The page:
“Looks like you have a big project on your hands,” the cashier says, scanning the buckets of paint, a tin flamingo statue, and a brownie maker.

I’m an emotional eater.

“Yeah,” I say, ashamed of my purchases. “I’m ambitious.”

In spite of my impulse buys, I didn’t burn more than an hour in there, and I don’t trust it was enough time for Teller to get a clue and off my porch. So, I go to Bed Bath & Beyond where I buy a crème brûlée torch, a neck pillow, wall art of the Golden Gate Bridge, and onion goggles.

Which is ironic considering I haven’t cooked a single meal since my return to St. Helena. I carry a few extra pounds around these days as substantial evidence.

Retail therapy takes the edge off, but the chili cheese fries and strawberry shake I order from a drive-thru almost make me feel normal. True to my word, I ambitiously shove a forkful of fries into my mouth as I pull curbside at my house. The empty porch leaves a sinking sensation in the pit of my stomach, but it’s what I want. I want time.

I’m walking up the small pathway with my food and shake, deciding to unload the car once I wake from the food coma I hope to succumb to after I finish my feast of carbs and high fructose corn syrup when Teller motherfucking Reddy emerges from the side of my house like a cat burglar.

“Dammit!” I scream. My heart stops, and I drop my lunch. The shake splatters everywhere, and my fries land upside down. “Look what you’ve done now. Why are you still here?”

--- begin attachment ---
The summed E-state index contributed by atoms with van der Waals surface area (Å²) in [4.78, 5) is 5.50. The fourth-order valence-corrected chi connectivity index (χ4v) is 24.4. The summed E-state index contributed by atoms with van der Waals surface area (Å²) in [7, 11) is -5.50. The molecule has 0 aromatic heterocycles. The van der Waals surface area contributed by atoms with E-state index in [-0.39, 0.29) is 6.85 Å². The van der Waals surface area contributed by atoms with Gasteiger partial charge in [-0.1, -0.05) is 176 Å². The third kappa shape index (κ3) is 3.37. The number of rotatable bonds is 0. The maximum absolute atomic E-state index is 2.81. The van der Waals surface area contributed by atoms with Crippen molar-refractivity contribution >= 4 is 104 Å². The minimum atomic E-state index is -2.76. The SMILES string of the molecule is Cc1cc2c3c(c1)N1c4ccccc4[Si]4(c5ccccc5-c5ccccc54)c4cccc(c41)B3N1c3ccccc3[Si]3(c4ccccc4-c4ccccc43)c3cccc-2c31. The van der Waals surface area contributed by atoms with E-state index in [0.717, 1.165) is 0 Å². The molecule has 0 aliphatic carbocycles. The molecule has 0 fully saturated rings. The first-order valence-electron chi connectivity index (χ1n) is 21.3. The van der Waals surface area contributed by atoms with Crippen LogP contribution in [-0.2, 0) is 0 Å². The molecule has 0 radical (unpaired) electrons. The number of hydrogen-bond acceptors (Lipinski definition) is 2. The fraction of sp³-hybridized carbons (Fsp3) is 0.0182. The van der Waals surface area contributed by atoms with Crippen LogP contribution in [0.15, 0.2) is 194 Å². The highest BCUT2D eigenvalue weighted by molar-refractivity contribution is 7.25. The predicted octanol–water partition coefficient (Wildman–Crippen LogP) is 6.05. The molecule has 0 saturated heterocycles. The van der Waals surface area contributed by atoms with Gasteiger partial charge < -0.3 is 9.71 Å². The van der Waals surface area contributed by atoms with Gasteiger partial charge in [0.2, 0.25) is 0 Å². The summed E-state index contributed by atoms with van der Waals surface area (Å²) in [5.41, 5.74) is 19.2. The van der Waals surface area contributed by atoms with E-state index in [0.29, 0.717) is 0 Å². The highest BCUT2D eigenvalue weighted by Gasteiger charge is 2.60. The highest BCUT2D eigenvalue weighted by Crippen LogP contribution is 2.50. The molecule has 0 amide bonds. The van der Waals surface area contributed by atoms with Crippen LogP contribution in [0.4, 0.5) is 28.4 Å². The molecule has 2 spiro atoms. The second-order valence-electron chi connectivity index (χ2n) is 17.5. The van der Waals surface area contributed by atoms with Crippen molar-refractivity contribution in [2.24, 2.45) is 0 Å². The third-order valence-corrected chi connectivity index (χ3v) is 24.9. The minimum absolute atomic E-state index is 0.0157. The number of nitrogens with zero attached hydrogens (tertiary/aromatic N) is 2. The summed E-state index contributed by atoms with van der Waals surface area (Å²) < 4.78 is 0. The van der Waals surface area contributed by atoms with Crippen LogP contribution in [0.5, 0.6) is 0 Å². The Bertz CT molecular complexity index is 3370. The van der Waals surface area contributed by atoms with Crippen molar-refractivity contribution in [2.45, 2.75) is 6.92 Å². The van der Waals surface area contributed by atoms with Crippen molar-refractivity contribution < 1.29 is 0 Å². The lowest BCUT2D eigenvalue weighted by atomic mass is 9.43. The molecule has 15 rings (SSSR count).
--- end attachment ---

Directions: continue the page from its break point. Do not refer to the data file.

The sight of my perfectly blended indulgence—made with real strawberries, not that fake shit—breaks me, and I tilt my face to the sky and cry out like the madwoman I am. The only thing he’s here to burglarize is what’s left of my sanity, and what I’ve picked up in weight, I’ve lost in mental wellness as it is.

“Your fries should be okay,” Teller says, picking up the container. 

He tries to give them to me, but I smack them out of his hands. 

This time the Styrofoam breaks open, and I kick my almost-meal across the lawn. “What the fuck did you do that for?” he asks.

White-hot anger fills me all the way up, turning into a firestorm when I notice he’s made himself comfortable. Dressed in a plain white T-shirt with the sleeves rolled up, his jeans are caked with mud, and he’s cleaning dirt from his hands with a rag I remember leaving on the back patio.

“Because you’re not supposed to be here,” I shriek, shoving my hands onto his chest. He takes three steps back as I yell, “Put my rag back where you got it.”

He holds his hands up in surrender, dropping the rag to the ground with the food. “I was pulling weeds while you were gone.

 Curb appeal helps to sell a house.” Teller’s eyes shift to the For Sale sign perched at the edge of the lawn.

“No,” I say, reaching down for the rag, the empty cup, and what’s left of my chili fries container. “You don’t get to help me now. Go back to L.A., Tell.”


Walking away from him feels impossible, like my feet are stuck in cinder blocks, but I do it with my chin held high. It falls as soon as I shut the door and lock the deadbolt. I stand with my back against it for one, two, three breaths before I continue forward to the kitchen and dump everything into the trash.

With my hands braced on the counter, I drop my head between my shoulders and squeeze my eyes shut and remind myself, He’s a lying sack of shit. He’s a lying sack of shit. He’s a lying sack of shit.

Get SEVER Now on #KindleUnlimited

Read Volume 1 in the Closer Duet, CLOSER:

Mary Elizabeth is an up and coming author who finds words in chaos, writing stories about the skeletons hanging in your closets. Mary was born and raised in Southern California. She is a wife, mother of four beautiful children, and dog tamer to one enthusiastic Pit Bull and a prissy Chihuahua. She’s a hairstylist by day but contemporary fiction, new adult author by night. Mary can often be found finger twirling her hair and chewing on a stick of licorice while writing and rewriting a sentence over and over until it’s perfect. She discovered her talent for tale-telling accidentally, but literature is in her chokehold. And she’s not letting go until every story is told.